As if the laptop battery recall and stumbles towards the launch of the PlayStation 3 weren't enough for it to deal with, Sony said this week that shipments of its PlayStation Portable (PSP) handheld game device are well below expectations.

Sony Computer Entertainment, the unit of Sony responsible for PlayStation products, expected sales this year to be below 2005's levels, but they now appear to be falling much faster than initially anticipated -- and much sooner after the launch than was the case with the PlayStation and PlayStation 2 consoles.

The PSP was launched in Japan on December 12, 2004, and 3 million units were shipped by the end of March 2005, according to figures from Sony. In the financial year from April 2005 shipments jumped to 14.1 million units as the machine went on sale in North America and Europe. For the current fiscal year, from April 2006, Sony initially said it expected shipments would decline to 12 million units, but this week revised that figure to 9 million units.

Part of Sony's problem has been strong competition in Japan from Nintendo and its Nintendo DS handheld. The DS has differentiated itself from the competition with a unique double-screen layout, a touch-sensitive panel and an innovative software lineup.

For example, the "brain training" game has proved particularly popular with businessmen in their 40s, 50s and above because the software presents a series of puzzles that are said to stimulate and improve brain functions. That's helped expand sales of the handheld to a group of people that have never been gamers before.

"If you look at the availability of software, there are a lot of games for the PSP but are not particularly successful," said Hiroshi Kamide, director of the research department at KBC Securities Japan. "You don't see any million-seller games for the PSP but you do hear about them for the Nintendo DS."

The latest game software sales rankings in Japan bear this out. Seven of the top ten titles for the week from October 16 to October 22 were Nintendo DS titles. The most popular PSP title ranked at number 19, according to data compiled by Media Create.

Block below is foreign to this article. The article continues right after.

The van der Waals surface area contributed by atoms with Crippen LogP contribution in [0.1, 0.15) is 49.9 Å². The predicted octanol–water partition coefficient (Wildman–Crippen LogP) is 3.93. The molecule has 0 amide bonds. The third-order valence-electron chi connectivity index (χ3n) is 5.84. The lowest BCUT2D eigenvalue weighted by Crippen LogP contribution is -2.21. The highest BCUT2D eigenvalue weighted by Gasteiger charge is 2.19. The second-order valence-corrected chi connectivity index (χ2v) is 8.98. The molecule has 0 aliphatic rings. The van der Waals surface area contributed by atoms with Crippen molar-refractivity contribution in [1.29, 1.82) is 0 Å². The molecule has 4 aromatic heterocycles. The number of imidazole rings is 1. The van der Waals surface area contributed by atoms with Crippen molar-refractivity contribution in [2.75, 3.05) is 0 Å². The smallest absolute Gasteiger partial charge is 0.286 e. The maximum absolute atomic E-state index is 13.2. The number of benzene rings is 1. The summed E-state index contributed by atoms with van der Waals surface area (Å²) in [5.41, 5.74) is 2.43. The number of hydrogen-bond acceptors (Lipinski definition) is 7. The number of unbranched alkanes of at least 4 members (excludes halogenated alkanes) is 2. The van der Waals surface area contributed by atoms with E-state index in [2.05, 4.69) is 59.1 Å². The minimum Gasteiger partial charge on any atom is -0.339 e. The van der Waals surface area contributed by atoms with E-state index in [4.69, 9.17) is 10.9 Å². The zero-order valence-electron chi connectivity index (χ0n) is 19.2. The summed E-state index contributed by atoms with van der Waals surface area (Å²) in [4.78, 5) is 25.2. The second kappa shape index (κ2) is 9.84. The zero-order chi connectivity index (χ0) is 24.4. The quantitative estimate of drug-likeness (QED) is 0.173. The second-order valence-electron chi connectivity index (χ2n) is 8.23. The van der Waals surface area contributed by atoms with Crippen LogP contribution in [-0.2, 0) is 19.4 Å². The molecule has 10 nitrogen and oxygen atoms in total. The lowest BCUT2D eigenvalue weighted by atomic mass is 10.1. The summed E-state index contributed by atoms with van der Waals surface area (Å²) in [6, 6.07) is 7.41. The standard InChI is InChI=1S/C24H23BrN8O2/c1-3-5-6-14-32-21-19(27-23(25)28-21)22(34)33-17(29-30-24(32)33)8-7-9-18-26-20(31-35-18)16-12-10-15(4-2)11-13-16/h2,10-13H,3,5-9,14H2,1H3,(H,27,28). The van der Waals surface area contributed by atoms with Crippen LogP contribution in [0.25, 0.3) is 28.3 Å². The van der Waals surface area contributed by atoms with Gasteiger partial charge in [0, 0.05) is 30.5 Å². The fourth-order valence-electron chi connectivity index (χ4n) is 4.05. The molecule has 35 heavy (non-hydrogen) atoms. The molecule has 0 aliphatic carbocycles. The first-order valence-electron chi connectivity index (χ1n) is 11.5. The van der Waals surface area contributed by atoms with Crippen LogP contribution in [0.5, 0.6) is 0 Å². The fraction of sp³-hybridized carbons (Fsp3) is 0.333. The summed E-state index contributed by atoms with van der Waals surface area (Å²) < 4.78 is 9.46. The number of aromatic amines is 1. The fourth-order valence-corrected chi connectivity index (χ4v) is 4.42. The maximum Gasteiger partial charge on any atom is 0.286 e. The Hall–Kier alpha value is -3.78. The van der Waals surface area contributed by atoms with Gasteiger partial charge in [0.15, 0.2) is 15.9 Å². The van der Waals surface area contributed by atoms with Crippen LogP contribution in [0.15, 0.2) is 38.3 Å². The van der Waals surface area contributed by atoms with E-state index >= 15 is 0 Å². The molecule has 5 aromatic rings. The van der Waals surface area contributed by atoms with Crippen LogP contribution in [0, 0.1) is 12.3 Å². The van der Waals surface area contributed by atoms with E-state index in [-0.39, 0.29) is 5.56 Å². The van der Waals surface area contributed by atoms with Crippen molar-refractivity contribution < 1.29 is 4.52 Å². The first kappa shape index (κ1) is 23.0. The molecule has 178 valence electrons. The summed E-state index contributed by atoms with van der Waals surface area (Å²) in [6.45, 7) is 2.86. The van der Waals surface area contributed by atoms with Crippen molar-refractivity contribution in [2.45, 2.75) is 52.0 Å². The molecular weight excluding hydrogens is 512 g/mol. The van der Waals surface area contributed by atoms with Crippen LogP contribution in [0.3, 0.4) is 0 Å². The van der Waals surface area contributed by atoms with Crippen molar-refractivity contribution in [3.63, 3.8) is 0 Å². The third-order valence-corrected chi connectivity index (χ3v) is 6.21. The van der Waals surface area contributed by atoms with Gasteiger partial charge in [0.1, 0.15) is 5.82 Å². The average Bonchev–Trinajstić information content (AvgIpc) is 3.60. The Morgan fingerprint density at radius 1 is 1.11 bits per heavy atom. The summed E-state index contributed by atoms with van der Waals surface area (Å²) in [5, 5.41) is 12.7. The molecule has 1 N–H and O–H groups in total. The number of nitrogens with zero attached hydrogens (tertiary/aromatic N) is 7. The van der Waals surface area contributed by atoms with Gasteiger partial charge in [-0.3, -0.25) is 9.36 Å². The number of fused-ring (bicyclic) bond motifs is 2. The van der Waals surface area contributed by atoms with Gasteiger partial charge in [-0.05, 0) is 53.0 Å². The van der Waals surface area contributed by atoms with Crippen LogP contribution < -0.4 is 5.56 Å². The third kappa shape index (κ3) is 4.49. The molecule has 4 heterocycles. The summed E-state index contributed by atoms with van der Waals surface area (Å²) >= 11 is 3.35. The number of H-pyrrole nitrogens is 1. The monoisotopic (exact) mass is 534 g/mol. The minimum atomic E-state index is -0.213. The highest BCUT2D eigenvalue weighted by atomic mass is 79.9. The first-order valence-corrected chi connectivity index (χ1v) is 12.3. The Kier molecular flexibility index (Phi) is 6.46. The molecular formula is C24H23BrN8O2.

"The big problem is that while it's a wonderful-looking machine with a great display, the games are not so different from those you play at home on the PlayStation 2. Most of the software is knock-offs of PlayStation 2 titles and that won't do Sony any favours," said Kamide.

It's a point with which Sony appears to agree.

"Clearly on the software side, any real killer title will galvanize the sales. There have been a number of titles that have been terrific, but not the one title that defines the product," said Robert Wiesenthal, chief financial officer of Sony Corporation of America.

The quick drop in shipments of the hardware is also out of line with the pattern established after the PlayStation and PlayStation 2 went on sale. The PlayStation didn't register a drop in shipments until its fifth full year on sale, while the PlayStation 2 managed to avoid a slide in shipments until its fourth year on sale. Shipments of the PSP are dropping in only the second full year since release.

To stoke demand, Sony will be looking at how to widen the device's appeal beyond hard-core gamers.

"We are preparing the wiser use of the PSP for the future and also the releasing of a number of software [titles]," said Takao Yuhara, Sony's head of investor relations. "We are always looking at the PSP business expansion."

The PSP includes a number of additional functions such as a Wi-Fi adaptor and Web browser, and in recent months Sony has added new features such as GPS (global positioning system) through an add-on GPS receiver, and the ability to subscribe to RSS (really simple syndication) feeds.